At the very least, it would help test out the engine in a 'proper game environment', and could be a fun exercise in design. :)

#9 User is offline Andeed 

Posted 16 April 2012 - 05:42 PM

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I think it could be an interesting feature, given a 2D side-scrolling engine is implemented that closely follows the original physics and structure of the Mega Drive games, would be a set of tools that would allow for easy porting of the game to the Mega Drive platform. This would have to be in the developers' mind from the start of the project if it were to be a success, but I think that would be such a killer feature to be able to use this as a universal tool to port graphics, music, altered physics, and the like, back into 68000 assembly code! Particularly for those that are daunted by standard ROM hacking techniques...

Any views on this?

EDIT: I'd guess, for this to work, there would need to be very strong cohesion, with the original engine, from the design phase onwards over all aspects like coordinate systems, button handlers, etc...
This post has been edited by Andeed: 16 April 2012 - 05:49 PM

#10 User is offline Retroman 

Posted 16 April 2012 - 09:12 PM

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First of all, is this a custom engine?

Is this built using Unity? C+? C++?

Is it also a level editer like Multimedia Fusion 2 and 3d-editer/exporter? Will it be able to take my models, or levels?

Second, well this is going to be used for an open-source environment for gaming. It has to be open-sourced fully, so focusing on the system and how the community can contribute to code is equally as important as the codes and engine itself.

Since it's a community contribution, you got people who may or may not contribute stuff, depending on interest. So it's a hit or miss. But I'm watching this project, and supporting it.
This post has been edited by Retroman: 16 April 2012 - 09:39 PM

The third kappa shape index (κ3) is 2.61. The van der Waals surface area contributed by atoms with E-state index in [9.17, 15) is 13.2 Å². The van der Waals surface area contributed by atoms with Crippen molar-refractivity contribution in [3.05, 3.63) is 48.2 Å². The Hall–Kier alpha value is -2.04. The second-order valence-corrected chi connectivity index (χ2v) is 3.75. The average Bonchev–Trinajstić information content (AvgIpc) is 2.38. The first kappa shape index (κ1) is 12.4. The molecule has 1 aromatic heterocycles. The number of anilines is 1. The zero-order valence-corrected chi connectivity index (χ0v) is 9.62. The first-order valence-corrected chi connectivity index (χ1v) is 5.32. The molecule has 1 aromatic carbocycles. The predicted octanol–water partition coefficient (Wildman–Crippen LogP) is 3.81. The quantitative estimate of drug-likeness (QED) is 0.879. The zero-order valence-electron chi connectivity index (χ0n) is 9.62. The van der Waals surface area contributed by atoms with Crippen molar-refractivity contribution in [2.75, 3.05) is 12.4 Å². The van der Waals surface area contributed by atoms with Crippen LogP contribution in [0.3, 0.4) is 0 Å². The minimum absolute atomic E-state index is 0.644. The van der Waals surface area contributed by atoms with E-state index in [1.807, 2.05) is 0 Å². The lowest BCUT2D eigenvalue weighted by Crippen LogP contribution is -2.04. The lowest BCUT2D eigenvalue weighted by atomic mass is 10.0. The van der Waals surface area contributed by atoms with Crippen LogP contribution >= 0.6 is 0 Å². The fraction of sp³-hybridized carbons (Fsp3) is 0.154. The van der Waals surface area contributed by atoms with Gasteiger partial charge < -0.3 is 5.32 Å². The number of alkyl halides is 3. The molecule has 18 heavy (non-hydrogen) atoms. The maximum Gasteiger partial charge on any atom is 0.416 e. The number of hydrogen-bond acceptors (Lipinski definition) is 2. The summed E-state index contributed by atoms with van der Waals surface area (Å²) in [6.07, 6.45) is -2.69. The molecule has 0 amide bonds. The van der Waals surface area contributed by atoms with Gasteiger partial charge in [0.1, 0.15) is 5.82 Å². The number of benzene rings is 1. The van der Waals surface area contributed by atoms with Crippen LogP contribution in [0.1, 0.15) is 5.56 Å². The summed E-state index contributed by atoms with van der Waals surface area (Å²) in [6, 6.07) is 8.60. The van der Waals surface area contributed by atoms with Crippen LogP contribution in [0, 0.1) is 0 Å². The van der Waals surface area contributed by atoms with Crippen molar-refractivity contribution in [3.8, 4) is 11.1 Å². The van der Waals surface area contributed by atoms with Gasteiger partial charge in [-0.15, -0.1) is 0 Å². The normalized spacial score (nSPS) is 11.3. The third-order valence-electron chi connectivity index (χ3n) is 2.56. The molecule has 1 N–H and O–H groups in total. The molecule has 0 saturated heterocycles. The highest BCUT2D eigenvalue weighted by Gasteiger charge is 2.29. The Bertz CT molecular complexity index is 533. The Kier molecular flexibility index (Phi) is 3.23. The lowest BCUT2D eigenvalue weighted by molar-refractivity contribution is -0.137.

#11 User is offline Kharen 

Posted 16 April 2012 - 10:16 PM

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I say we focus on replicating classic-style momentum physics in 3D FIRST.


I've never been able to understand why it's so supposedly difficult to do this, and why SEGA doesn't ever have the physics right. I mean, to me it seems as though the process would be as simple as copying the basic movement code (or a different programming language's equivalent of identical code), then take all the x-axis information and copy it to a z-axis. I'm probably wrong and sound incredibly stupid right now, but wouldn't this end up with the correct physics in 3D?

Quote

Actually, scratch that. A 'remake' wouldn't cut it, in my opinion. An outright reimagining of the game would be a much better idea.


Does it cound as a reimagining if you've never actually played through the original? I've only actually seen the original game by watching Pokecapn's LP of it. I kind of figured on changing cutscenes to play out differently (remove all dialog so they play like more elaborate S&K-style cutscenes, use Sonic Unleashed-style character models for human characters, change Mach Speed segments to play like post-Unleashed games, and edit the basic levels to fix glitches, forced Homing Attack against enemies, and remove unenjoyable things such as the billiards puzzle, etc.)

Yeah, I better stop now so I don't end up going too far off-topic. Maybe this should be something like a sub-project. I plan on getting a new computer soon, so it would be something I can actually contribute to!

#12 User is offline Gen 

Posted 16 April 2012 - 10:50 PM

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I've added some frequently asked questions that seem to be popping up here and there in the project information thread.